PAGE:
10. Yes, God is very smart :) And He picked the best person for the job. You're awesome. And those grandies sure are blessed. xx

  11. It's so interesting how our first jobs shape the adults we are to become. I always babysat as a young teen which prepared me to be a stay-at-home (is there really such a thing? C'mon, I was always busy tearing around with the kids or with the school as a volunteer) mom. In college I worked as a stripper - seriously! I had to put magnet strips down the binding of each book as they were getting a new automated system. That taught me that I never wanted to do that again! Then after graduation (advertising major) worked at the local paper in classified advertising where I was taught how to get along with 50 women everyday. I learned how sometimes women are not very nice to each other and vowed I would never be like that. I've done all sorts of odd jobs while my kids grew up - data entry (listened to the whole OJ trial while I did that one), ran a video library with my husband, helped him with his insurance business. But like you Janie, my best work was my children which I know will pay great dividends when the grands start coming. Can't wait! Ann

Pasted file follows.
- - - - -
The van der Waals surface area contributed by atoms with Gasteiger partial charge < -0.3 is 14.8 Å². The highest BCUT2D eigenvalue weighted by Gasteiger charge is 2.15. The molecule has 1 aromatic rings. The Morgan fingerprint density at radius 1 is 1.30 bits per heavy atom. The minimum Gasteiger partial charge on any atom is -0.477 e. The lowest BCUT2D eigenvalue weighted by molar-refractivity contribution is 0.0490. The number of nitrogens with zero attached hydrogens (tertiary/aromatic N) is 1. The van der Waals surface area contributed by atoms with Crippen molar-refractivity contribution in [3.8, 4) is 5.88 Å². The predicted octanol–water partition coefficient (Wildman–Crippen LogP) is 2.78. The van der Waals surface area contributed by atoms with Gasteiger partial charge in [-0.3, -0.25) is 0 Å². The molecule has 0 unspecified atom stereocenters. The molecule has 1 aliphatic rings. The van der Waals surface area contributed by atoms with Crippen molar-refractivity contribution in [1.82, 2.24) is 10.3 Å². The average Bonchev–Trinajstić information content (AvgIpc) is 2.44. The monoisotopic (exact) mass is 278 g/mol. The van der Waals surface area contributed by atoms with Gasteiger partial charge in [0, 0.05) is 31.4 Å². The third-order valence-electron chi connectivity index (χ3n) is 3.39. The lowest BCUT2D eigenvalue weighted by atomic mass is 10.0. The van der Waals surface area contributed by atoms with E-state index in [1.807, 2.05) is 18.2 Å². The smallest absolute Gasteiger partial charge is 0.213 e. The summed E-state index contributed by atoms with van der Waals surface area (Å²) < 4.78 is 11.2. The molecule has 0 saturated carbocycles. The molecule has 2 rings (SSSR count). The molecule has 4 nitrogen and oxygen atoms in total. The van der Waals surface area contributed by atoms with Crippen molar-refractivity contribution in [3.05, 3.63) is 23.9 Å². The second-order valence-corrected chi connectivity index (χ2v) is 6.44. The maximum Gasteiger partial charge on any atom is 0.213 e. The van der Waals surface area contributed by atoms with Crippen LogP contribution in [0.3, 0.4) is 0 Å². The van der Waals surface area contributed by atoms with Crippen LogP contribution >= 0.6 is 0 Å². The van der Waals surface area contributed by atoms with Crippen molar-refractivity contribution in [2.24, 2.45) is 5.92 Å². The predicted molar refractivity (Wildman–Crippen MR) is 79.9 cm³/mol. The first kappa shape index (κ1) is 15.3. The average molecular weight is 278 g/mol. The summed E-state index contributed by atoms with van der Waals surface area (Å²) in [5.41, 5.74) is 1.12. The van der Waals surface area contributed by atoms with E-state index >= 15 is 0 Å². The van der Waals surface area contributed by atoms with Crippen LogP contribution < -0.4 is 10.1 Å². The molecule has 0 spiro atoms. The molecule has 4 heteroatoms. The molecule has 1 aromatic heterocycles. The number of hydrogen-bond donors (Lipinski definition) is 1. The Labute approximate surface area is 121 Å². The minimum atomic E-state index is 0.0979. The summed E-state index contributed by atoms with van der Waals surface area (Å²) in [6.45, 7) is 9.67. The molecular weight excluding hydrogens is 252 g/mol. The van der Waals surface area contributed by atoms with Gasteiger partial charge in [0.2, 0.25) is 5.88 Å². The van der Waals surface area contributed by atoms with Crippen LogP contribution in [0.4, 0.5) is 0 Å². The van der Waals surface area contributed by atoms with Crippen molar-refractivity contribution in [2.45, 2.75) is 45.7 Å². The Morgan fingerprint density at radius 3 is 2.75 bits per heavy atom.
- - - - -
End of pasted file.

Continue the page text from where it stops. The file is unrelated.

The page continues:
12. I just love a girl who eats the rogue chicken liver. My sisters and I used to fight over the livers at Sunday dinner. Your blog is officially now my favorite. Like I said once before, your blog is the only one I would still read without pictures. It is nice to have a good laugh and you certainly deliver there. Your family is very lucky to have you, but I think they know that.


  13. Yay...all caught up! Whew! I love you and your whole family. Your stories slay me.

  14. They do still have the home ec/family services major. I graduated with it in 2006. You can't find a job with it that will pay your student loans but at least I can say I use my degree every day! Love this post, might have todo a similar one


Thanks for reading my blather. I read every comment. They make my heart happy!